The global refugee crisis is likely to solidify as a significant election issue in Canada, and many have already lamented the Harper administration's response to the problem as slow and insufficient. Despite the Tory government's portrayal of its current refugee policy as highly responsive and generous, data from UNHCR shows that only about one per cent of the world's displaced population resides in Canada. In fact, Canada has yet to meet its own targets for refugee acceptance when it comes to the current crisis, which originates primarily out of Syria and Iraq.
Canadians, especially Muslim Canadians, interested in changing this status quo now have a lot more incentive to show up on October 19 to vote and do their part in the political process.
The world is now populated by more refugees than any other time in history, but it took the photo of three-year-old Alan Kurdi's corpse to galvanize international attention. Yet this new spotlight hasn't triggered the kind of pressure that would compel the Canadian political system to treat the problem in a significant and effective way.
Stephen Harper has already cited his concern with letting too many Syrians and Iraqis into Canada because, in his thinking, refugees may actually be Muslim extremists threatening to ruin the country (though his administration has pledged more money and food to the region).
The Liberals and New Democrats have, in their own respective ways, criticized this line of thinking, but Canadians should understand that serious solutions to the current crisis won't come without a high level of public pressure. This is probably true regardless of what party is in power, though one party may be easier to convince than the other. Many Muslim Canadians have family in Syria, Iraq and the region at large, which means they have a vested interest in seeing a swift humanitarian response from their government. In fact, data collected by The Canadian Muslim Vote (TCMV) shows that human rights and foreign policy are among the top concerns of Canadians Muslims.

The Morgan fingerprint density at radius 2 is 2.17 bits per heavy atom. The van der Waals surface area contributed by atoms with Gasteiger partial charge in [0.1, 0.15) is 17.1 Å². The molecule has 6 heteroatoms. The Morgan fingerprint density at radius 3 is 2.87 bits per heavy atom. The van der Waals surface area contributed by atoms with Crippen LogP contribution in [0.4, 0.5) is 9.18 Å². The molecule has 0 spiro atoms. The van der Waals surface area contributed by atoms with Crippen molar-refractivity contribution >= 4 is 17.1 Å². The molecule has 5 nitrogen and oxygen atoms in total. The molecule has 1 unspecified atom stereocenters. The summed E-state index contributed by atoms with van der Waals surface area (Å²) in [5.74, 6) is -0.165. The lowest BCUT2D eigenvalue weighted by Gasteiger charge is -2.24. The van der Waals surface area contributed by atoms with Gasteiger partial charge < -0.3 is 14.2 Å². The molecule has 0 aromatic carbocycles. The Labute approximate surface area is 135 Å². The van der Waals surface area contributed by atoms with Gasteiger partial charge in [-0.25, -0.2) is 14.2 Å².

Yet the public discussions and debates of how to respond to the crisis is largely connected to and shaped by how Muslims are perceived around the world today. In other words, Canadian Muslims doing their part to influence this issue is directly tied to how the next government chooses to treat the refugee crisis. If the Muslim voice is missing, then chances of a weak or slow-moving government response goes up.
TCMV has put together an ongoing canvassing campaign for all who are interested in getting Muslims to actually act on their political convictions. Regardless of where they stand on the refugee issue, or any other issue for that matter, TCMV is committed to get them engaged for 2015 and beyond. Those interested in participating in the canvassing can sign up to go door-to-door or even work the phones. The experience will give people a good idea of what it actually means to do grassroots work for political change.
A good amount of change at the political level would have to happen for Canada to shift from its current position and open its doors to the displaced. Canada now prefers to support private sponsorship of refugees instead of funding directly, and has cut refugee healthcare, among other things. Absent a change on this policy front, all Canadians should get in touch with local organizations with refugee sponsorship agreement holdings if they want to help.
But if Canadians are truly interested in having their government act to ease the massive pressure that the refugee crisis is imposing upon the world, then elected officials will have to be lobbied again and again in order to be reminded that their party can almost always do more.
Perhaps it's changing the federal and provincial systems' stifling refugee acceptance policies or getting the government to restore health care for those fleeing violence and tyranny. These are political problems are their root, and further highlight the importance of civic engagement for Muslims and non-Muslims alike. It's a reminder that this kind of engagement has real, lasting consequences on people's lives -- and they're not even always from this country.
There's no way that Canada can solve this crisis on its own, but in the eyes of many it has yet to do its part. The issue has become highly politicized in a time of electoral uncertainty, and all parties with a shot are tied up in dozens of issues and concerns. But this is more reason to remind our candidates that some things deserve to bypass the web of partisan calculation.
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